Gilles de Geus

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Gilles de Geus
Gilles de Geus.jpg
Author(s)Hanco Kolk (art, writing), Peter de Wit (writing)
Current status/scheduleDiscontinued
Launch date1983
End date2003
Syndicate(s)Oberon, Big Balloon, Silvester, Arboris[1]
Genre(s)Historical comics, Adventure comics, Humor comics

Gilles de Geus ("Gilles de Geus") is a Dutch humoristic/historical comics series, created by Hanco Kolk and Peter de Wit in 1983. It is set in the 16th century during the Eighty Years' War and features the adventures of Gilles, a brave but not always too bright resistance fighter who is part of the Geuzen, an army who fight the Spanish oppressor in the Netherlands. The series has been compared to Asterix[2] for being a humoristic comics series set in a historical time period, containing a lot of satirical winks and references.

The series has been translated into English as "Bryant the Brigand" and was published by Alibris.[3] It has also been translated into Spanish as Tristán el salteador.

Concept[edit]

"Gilles de Geus" was pre-published in the Dutch comics magazine Eppo and later in Sjors en Sjimmie Stripblad.[4] Originally it was a gag-a-day comic, drawn by Hanco Kolk and written by Wilbert Plijnaar, with stories that lasted only a few pages and were mostly about Gilles' failed attempts at robbing stagecoaches and his confrontations with incompetent Spanish militaries. When Peter de Wit collaborated on the scripts the stories took a new direction and became full-length adventure stories.[4] Gilles became a resistance leader within de Geuzen and serving under William the Silent to combat the Spanish oppressor. He also became more heroic, with the comic relief being subjugated to his monosyllabic friend Leo and the vain and arrogant Admiral Lumeij.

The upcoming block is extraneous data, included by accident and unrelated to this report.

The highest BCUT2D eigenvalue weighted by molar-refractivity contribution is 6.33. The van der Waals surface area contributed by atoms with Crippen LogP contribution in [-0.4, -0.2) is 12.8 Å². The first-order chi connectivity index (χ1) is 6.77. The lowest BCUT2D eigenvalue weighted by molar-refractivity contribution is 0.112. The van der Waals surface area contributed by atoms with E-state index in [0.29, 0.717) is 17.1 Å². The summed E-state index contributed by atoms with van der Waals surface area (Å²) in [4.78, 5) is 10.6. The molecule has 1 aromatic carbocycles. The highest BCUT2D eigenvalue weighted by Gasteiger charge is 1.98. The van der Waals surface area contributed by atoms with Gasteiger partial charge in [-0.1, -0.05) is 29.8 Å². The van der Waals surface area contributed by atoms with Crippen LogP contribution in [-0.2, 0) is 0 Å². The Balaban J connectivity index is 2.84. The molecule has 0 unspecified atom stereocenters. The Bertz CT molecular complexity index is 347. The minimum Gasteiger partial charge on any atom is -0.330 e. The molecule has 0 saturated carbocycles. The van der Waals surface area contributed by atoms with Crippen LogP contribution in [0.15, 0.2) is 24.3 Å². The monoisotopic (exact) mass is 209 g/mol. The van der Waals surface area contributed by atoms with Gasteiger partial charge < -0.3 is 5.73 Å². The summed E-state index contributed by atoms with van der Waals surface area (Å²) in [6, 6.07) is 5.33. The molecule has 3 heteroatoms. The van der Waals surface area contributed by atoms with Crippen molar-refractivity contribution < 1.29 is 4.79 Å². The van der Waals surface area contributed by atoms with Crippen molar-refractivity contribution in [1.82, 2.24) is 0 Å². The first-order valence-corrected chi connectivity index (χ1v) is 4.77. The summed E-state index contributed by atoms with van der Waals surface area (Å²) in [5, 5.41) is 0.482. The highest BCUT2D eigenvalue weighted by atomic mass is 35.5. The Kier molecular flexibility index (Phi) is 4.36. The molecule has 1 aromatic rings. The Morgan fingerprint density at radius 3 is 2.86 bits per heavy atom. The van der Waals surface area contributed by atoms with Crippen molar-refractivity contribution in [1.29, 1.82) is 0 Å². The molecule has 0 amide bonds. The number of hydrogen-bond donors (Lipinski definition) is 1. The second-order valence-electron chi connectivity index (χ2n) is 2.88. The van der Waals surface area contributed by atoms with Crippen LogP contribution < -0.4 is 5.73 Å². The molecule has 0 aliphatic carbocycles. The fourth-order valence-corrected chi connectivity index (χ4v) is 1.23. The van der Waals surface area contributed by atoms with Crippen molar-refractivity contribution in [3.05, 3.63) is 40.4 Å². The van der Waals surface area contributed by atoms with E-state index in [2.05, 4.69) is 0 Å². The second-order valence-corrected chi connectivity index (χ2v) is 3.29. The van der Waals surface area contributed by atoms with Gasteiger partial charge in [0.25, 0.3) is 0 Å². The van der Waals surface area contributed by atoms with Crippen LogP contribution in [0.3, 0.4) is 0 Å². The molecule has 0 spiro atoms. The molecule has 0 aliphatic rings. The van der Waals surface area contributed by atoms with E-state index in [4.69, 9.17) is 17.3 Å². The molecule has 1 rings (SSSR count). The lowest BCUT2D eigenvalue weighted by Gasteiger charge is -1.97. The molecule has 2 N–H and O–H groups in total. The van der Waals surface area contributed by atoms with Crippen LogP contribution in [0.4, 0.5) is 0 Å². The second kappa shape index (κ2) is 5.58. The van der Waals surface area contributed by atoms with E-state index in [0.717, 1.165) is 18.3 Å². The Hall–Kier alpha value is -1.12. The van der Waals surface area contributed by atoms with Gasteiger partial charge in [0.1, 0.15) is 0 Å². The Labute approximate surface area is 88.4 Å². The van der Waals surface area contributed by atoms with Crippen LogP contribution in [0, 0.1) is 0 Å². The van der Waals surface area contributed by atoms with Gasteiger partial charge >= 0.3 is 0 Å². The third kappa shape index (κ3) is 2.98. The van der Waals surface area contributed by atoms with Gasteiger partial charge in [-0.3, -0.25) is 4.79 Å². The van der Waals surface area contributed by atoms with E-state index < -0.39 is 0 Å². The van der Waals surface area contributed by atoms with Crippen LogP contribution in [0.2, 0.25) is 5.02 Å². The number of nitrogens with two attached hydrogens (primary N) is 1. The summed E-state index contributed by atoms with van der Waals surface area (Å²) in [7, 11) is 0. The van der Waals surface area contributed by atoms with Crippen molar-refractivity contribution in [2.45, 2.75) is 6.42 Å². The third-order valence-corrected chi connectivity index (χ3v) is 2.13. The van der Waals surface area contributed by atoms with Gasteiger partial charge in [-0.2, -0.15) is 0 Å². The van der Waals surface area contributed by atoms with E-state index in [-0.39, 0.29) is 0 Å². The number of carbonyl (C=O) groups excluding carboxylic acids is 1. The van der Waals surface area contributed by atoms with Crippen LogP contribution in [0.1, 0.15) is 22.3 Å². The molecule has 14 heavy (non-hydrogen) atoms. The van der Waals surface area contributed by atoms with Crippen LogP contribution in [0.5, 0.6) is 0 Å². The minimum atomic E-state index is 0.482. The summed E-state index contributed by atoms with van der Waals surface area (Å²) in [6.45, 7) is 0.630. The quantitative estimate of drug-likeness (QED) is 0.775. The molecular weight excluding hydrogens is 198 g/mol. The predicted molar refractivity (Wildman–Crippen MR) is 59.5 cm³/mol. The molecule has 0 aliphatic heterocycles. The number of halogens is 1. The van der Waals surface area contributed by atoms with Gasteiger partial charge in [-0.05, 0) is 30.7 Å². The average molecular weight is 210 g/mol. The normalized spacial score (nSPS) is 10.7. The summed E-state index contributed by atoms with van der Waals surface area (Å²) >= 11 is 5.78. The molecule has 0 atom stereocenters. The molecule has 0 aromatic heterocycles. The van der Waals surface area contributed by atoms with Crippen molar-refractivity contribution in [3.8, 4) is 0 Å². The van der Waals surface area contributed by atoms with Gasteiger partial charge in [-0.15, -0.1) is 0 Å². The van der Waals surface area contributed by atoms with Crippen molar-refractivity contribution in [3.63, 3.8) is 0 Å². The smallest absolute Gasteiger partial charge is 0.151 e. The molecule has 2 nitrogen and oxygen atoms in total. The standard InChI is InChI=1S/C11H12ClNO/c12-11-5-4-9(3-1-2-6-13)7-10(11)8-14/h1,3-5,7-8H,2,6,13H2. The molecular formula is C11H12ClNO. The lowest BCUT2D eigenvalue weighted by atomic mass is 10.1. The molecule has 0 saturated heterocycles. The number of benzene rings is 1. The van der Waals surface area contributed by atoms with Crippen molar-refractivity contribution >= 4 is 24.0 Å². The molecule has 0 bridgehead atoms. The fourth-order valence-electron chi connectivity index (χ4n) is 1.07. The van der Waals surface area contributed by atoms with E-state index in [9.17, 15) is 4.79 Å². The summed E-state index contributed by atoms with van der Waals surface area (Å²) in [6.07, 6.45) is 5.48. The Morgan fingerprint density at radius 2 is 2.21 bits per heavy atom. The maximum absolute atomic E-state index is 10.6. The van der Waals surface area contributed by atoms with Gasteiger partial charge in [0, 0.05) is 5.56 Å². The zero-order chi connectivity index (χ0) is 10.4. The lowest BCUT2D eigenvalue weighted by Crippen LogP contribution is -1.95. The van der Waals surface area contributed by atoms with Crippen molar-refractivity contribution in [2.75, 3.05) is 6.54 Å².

Despite directly referencing historic events during the Eighty Years' War and appearances of real-life historical characters such as Admiral Lumeij, William the Silent, Cornelis Drebbel, Desiderius Erasmus, Maarten Tromp, Michiel de Ruyter, Rembrandt Van Rijn and the Duke of Alba the tone is predominantly humoristic and takes some license with anachronisms as a result.

In 1986 Peter Visser and Carol van Dijk recorded a song about "Gilles de Geus" for a fan club of the series. Visser and Van Dijk would later become famous as the rock band Bettie Serveert.[4]

The series was terminated in 2003, but in 2014 the makers made an attempt to relaunch it through crowdfunding.[5]

Characters[edit]

  • Gilles: A highwayman who is so incompetent that the prices on the "wanted" posters for his capture keep going down. He is later accidentally hired as a resistance leader in the army of William the Silent.
  • Leo: A strong red bearded sailor who is Gilles' best friend, even though he doesn't say much besides the word "Hee..." ("Hey...")
  • Admiral Lumeij: Based on the real-life admiral, Lumeij is a tiny, self-absorbed man who always thinks he is the best, but is basically an idiot. He is so vain that he doesn't realize that he lacks talent and frequently takes credit for everything Gilles did for him.
  • William the Silent: Based on the real-life Dutch national hero. He often sends Gilles, Leo and Lumeij out on secret missions.
  • Cornelis Drebbel: Based on the real-life scientist, but depicted more as a mad scientist in the series.
  • Fernando Álvarez de Toledo, 3rd Duke of Alba: Based on the real-life Spanish duke. He acts as the series' antagonist.
  • Hertog Jan van Breda: A charming skirt chaser who is part of the nobility that surrounds William the Silent.
  • De Bekketrekker ("The Facemaker"): A sadistic gang leader who works for the Spaniards, despite not being affiliated with them.
  • 90-60-90: A female double spy in both the Spanish as well as the Dutch camps. She seduces every man she meets, save for Gilles who can resist her.

Albums[edit]

  • "De Struikrover" (2001) (Technically the first album, but released much later in the chronology.)
  • "De Spaanse Furie" (1985)
  • "Storm over Dubbeldam" (1987)
  • "Smeerenburg" (1989)
  • "De Revue" (1991)
  • "De Batavia" (1993)
  • "Spionage" (1995)
  • "Willem de Zwijger" (1997)
  • "De 7 Provinciën" (2000)
  • "90-60-90" (2003)

Sources[edit]

  1. ^ "Hanco Kolk". lambiek.net.
  2. ^ "Met jouw hulp komt Gilles de Geus terug!". gillesdegeus.com. Archived from the original on 10 January 2016. Retrieved 20 November 2015.
  3. ^ "Bryant the Brigand (Gilles de Geus) reeksoverzicht – Stripwinkel Lambiek". lambiek.net.
  4. ^ a b c "SSZ [49 Kanjers van Oranje nr. 10: Gilles de Geus 4: De Revue]". stripspeciaalzaak.be.
  5. ^ "De Wit & Kolk crowdfunden nieuw verhaal Gilles de Geus". stripmakers.nl.

External links[edit]